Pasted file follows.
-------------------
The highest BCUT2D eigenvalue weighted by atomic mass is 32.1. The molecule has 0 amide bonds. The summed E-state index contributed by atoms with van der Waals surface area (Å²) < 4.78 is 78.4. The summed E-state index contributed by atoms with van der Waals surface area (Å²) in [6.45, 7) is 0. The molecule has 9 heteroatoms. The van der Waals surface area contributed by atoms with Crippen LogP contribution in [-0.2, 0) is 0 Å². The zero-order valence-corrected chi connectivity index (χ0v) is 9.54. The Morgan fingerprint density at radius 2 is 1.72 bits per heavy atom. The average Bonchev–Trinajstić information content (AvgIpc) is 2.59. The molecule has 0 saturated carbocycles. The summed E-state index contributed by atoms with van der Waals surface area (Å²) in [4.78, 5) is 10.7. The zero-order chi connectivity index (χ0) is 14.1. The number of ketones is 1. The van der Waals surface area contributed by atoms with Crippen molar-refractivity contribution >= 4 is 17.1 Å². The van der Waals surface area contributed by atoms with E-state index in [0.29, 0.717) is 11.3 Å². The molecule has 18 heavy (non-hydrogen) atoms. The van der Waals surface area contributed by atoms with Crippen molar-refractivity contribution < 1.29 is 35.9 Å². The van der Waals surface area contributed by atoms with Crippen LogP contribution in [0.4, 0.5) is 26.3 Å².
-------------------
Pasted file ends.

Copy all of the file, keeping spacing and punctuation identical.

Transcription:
The highest BCUT2D eigenvalue weighted by atomic mass is 32.1. The molecule has 0 amide bonds. The summed E-state index contributed by atoms with van der Waals surface area (Å²) < 4.78 is 78.4. The summed E-state index contributed by atoms with van der Waals surface area (Å²) in [6.45, 7) is 0. The molecule has 9 heteroatoms. The van der Waals surface area contributed by atoms with Crippen LogP contribution in [-0.2, 0) is 0 Å². The zero-order valence-corrected chi connectivity index (χ0v) is 9.54. The Morgan fingerprint density at radius 2 is 1.72 bits per heavy atom. The average Bonchev–Trinajstić information content (AvgIpc) is 2.59. The molecule has 0 saturated carbocycles. The summed E-state index contributed by atoms with van der Waals surface area (Å²) in [4.78, 5) is 10.7. The zero-order chi connectivity index (χ0) is 14.1. The number of ketones is 1. The van der Waals surface area contributed by atoms with Crippen molar-refractivity contribution >= 4 is 17.1 Å². The van der Waals surface area contributed by atoms with E-state index in [0.29, 0.717) is 11.3 Å². The molecule has 18 heavy (non-hydrogen) atoms. The van der Waals surface area contributed by atoms with Crippen molar-refractivity contribution < 1.29 is 35.9 Å². The van der Waals surface area contributed by atoms with Crippen LogP contribution in [0.4, 0.5) is 26.3 Å².